8 Healthy Food Staples To Keep In Your Kitchen

Posted on February 5, 2020 by Bethany Thayer

You know the nightly drill – schedules get hectic, work gets out later than expected, your kids’ activities change, and suddenly the meal plan you had in place for dinner goes right out the window. It’s chaotic, but often unavoidable.

The best way to manage these changing conditions – other than having a bottomless budget and endless free time to grocery shop – is to stock your kitchen the right way.

Having the right items on hand all the time is actually easier than you think, if you know these tricks to stocking your cupboards. Here are eight food staples I recommend you have in your kitchen so that meal preparation is a snap, even on short notice:

  • Whole grains. Whether it’s pasta, brown rice or oatmeal, whole grains are great because they’re high in fiber – meaning they make you feel more full than other more processed foods. Plus, they contain nutrition-friendly elements like magnesium and zinc.
  • Canned beans. Beans are a highly versatile food, and are both high in protein and low in fat – in fact, they’re as close to a “perfect” food as you can get. Buying them canned also means you eliminate the need to soak them for prep. They contain vitamins and minerals like folic acid, are inexpensive and come in a large variety so they can be used in everything from soups to casseroles to salads.
  • Frozen fruits and vegetables. Despite seeming like they lose nutritional value by not being fresh off the vine, most foods are flash frozen right when they’re picked. This means the nutrients they contain are immediately preserved, and can even contain more nutrients than their fresh counterparts. Their longer shelf life – er, freezer life – isn’t too shabby, either.
  • Non-fat dry milk. This is a great way to always have milk on hand, whether it’s for recipes or otherwise. It’s also an inexpensive protein, has a longer shelf life than regular milk, and can even be mixed with real milk to make a double protein beverage that’s popular with athletes.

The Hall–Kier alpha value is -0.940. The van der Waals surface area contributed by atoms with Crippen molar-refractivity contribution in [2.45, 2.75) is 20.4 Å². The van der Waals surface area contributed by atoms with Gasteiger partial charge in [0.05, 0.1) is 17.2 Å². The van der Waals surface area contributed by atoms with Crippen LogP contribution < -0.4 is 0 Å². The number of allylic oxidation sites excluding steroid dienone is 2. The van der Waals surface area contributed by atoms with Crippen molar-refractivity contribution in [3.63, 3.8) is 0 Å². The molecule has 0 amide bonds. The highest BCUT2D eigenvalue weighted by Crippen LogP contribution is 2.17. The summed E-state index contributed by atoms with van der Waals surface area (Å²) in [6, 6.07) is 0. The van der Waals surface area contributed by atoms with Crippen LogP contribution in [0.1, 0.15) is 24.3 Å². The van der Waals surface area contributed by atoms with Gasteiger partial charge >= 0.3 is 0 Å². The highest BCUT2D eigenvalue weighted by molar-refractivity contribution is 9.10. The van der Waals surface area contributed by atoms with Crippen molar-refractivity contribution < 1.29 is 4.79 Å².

• Low-sodium broth. In addition to its long shelf life, this staple adds flavor and is low in calories. It’s perfect for soups, stir-fry recipes or sauces.
  • Canned fruits and vegetables. Also packaged immediately after picking, much like their frozen counterparts, this are also high in nutrients and have more longevity than fresh fruits and veggies. Just make sure there’s no salt added, and rinse before eating. Low-sodium canned tomatoes are one great example. Whether stewed, diced or in paste form, tomatoes are a powerhouse source of lycopene, an antioxidant. And since so many recipes call for them, you’ll always be prepared if you keep them on hand.
  • Canned tuna, salmon or chicken. If you're not vegan or vegetarian, these lean protein choices are an easy addition to many meals, from pasta or salads and more. Tuna and salmon also provide omega-3 fatty acids, which are crucial for brain and heart health
  • Spices. From garlic to onion to basil and oregano, all spices are a win because they pack a flavor punch without adding salt. And they allow you to experiment with your cooking. That’s half the fun!

For inspiration, check out some of these healthy recipes featuring many of these pantry staples:

To discover creative ways to meet your nutrient needs or find a registered dietitian at Henry Ford, visit henryford.com or call 1-800-HENRYFORD (436-7936).Bethany Thayer, MS, RDN, is the director of the Henry Ford Center for Health Promotion and Disease Prevention. Learn more about Bethany.

Categories : EatWell

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